In addition, throughout 2012 and 2013, Kurdish forces have continuously been battling the Syrian army around the Kurdish neighborhoods of Aleppo, and, at times, in the largest Kurdish city, Qamishli. The Kurdish YPG has also been fighting jihadi rebels in the Kurdish region since the latter half of 2012.[57] The fiercest fighting erupted on July 17, 2013, after members of Jabhat al-Nusra, a jihadi movement linked to al-Qa’ida, attacked the Kurdish town of Serekaniye on the border with Turkey, while jihadi groups were only in control of the border crossing that connects Turkey and the Kurdish region of Syria. After heavy clashes, the PYD-affiliated popular protection units from the YPG gained control of this important crossing and kicked them out of Serekaniye and the surrounding areas.[58] The clashes spread to other Kurdish-inhabited areas in the weeks and months that followed and have continued, with the seizure of the Yarubia (Til Kocer in Kurdish) border crossing with Iraq by the Kurdish forces on October 26, 2013. The border crossing, which had been held by al-Qai’da-linked groups from March 2011, fell under total Kurdish control,[59] and the war still continues on many fronts, as of the writing of this article.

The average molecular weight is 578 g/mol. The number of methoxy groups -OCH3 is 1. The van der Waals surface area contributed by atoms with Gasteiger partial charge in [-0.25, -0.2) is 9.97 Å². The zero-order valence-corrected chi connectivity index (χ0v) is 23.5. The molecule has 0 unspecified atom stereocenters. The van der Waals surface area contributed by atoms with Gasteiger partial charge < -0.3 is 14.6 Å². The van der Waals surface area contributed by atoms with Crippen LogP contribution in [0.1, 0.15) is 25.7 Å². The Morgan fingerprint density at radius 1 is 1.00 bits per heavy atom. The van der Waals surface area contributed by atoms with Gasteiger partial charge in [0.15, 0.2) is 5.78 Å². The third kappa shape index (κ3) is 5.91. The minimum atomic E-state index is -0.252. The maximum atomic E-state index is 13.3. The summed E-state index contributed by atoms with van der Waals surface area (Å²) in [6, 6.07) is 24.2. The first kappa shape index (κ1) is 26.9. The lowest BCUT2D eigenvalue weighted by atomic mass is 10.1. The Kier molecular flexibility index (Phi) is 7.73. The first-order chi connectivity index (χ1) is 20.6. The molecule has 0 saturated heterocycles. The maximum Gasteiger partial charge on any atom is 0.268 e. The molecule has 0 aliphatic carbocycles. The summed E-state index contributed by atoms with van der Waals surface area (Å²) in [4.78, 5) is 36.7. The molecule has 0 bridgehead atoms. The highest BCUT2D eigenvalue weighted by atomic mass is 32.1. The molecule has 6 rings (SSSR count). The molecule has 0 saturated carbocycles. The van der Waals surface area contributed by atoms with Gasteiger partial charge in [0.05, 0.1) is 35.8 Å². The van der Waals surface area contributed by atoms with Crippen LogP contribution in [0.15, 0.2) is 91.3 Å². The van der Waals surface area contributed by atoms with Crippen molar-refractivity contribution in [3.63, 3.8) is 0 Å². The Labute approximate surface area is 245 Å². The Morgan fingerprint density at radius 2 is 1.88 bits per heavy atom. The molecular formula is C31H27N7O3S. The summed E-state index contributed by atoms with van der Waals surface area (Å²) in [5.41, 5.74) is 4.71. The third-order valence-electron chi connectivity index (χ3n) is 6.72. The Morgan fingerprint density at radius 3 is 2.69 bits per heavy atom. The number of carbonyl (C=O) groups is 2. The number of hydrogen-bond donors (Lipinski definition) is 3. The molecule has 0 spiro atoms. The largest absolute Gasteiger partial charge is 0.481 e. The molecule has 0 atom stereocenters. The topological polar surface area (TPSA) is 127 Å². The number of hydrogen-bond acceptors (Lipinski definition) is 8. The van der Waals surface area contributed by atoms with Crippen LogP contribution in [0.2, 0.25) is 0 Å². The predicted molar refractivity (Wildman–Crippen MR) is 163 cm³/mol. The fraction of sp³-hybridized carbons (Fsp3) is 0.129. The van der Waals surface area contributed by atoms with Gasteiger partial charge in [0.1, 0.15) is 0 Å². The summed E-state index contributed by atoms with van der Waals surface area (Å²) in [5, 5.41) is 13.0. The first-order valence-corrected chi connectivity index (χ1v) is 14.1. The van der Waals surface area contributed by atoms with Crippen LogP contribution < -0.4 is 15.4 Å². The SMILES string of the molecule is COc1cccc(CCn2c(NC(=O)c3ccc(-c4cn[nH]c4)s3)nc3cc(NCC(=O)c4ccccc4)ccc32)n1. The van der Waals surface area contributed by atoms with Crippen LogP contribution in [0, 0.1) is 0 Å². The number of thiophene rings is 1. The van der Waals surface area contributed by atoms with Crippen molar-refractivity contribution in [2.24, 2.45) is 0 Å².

On July 19, 2013, the PYD announced that it was preparing to declare autonomy for the Kurdish region in the coming weeks and that it would hold elections in six months’ time. While addressing a crowd of tens of thousands of people who gathered to mark the September 1 world peace day in the unofficial Kurdish capital of Diyarbakir (Amed), Asiyah Abdullah announced, “We are committed to achiev[ing] this goal in the near future with the joint involvement of all Kurdish parties, minorities such as Armenians, Assyrians and Arabs and individuals in Rojava.”[60] The declaration of autonomy came in November 2013. Reports from the region announced that a transitional assembly comprising all ethnic minorities in the region had been formed until the elections would be held. According to the plan, the Kurdish region would be divided into three cantons, consisting of Afrin, Kobani, and Jazeare–each of them with their own local assemblies and representatives in the regional governing body. The interim autonomous administration is also expected to prepare local and general elections and would deal with defense as well as economic and social issues, spokesperson of People’s Council of Western Kurdistan Shirzad Izidi said.[61]